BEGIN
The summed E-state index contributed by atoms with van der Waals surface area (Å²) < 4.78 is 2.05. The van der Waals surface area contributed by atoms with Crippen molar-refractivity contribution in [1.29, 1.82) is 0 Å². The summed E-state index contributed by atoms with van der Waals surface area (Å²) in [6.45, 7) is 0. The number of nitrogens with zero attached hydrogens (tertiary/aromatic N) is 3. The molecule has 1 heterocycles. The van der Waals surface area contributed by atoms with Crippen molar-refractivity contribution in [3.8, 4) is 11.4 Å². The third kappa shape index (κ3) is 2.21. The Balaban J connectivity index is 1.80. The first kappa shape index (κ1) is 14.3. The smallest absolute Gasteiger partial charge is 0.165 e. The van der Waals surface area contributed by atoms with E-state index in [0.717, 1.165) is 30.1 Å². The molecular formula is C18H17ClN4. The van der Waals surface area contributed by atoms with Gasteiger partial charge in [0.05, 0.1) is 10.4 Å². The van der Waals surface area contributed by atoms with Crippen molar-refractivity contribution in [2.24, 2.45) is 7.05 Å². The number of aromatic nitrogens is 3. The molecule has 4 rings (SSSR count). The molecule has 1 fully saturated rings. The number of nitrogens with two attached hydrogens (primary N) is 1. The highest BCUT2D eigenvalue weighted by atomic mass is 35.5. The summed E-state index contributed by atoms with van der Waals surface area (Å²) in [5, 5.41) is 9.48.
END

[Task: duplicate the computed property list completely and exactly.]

The summed E-state index contributed by atoms with van der Waals surface area (Å²) < 4.78 is 2.05. The van der Waals surface area contributed by atoms with Crippen molar-refractivity contribution in [1.29, 1.82) is 0 Å². The summed E-state index contributed by atoms with van der Waals surface area (Å²) in [6.45, 7) is 0. The number of nitrogens with zero attached hydrogens (tertiary/aromatic N) is 3. The molecule has 1 heterocycles. The van der Waals surface area contributed by atoms with Crippen molar-refractivity contribution in [3.8, 4) is 11.4 Å². The third kappa shape index (κ3) is 2.21. The Balaban J connectivity index is 1.80. The first kappa shape index (κ1) is 14.3. The smallest absolute Gasteiger partial charge is 0.165 e. The van der Waals surface area contributed by atoms with E-state index in [0.717, 1.165) is 30.1 Å². The molecular formula is C18H17ClN4. The van der Waals surface area contributed by atoms with Gasteiger partial charge in [0.05, 0.1) is 10.4 Å². The van der Waals surface area contributed by atoms with Crippen molar-refractivity contribution in [2.24, 2.45) is 7.05 Å². The number of aromatic nitrogens is 3. The molecule has 4 rings (SSSR count). The molecule has 1 fully saturated rings. The number of nitrogens with two attached hydrogens (primary N) is 1. The highest BCUT2D eigenvalue weighted by atomic mass is 35.5. The summed E-state index contributed by atoms with van der Waals surface area (Å²) in [5, 5.41) is 9.48.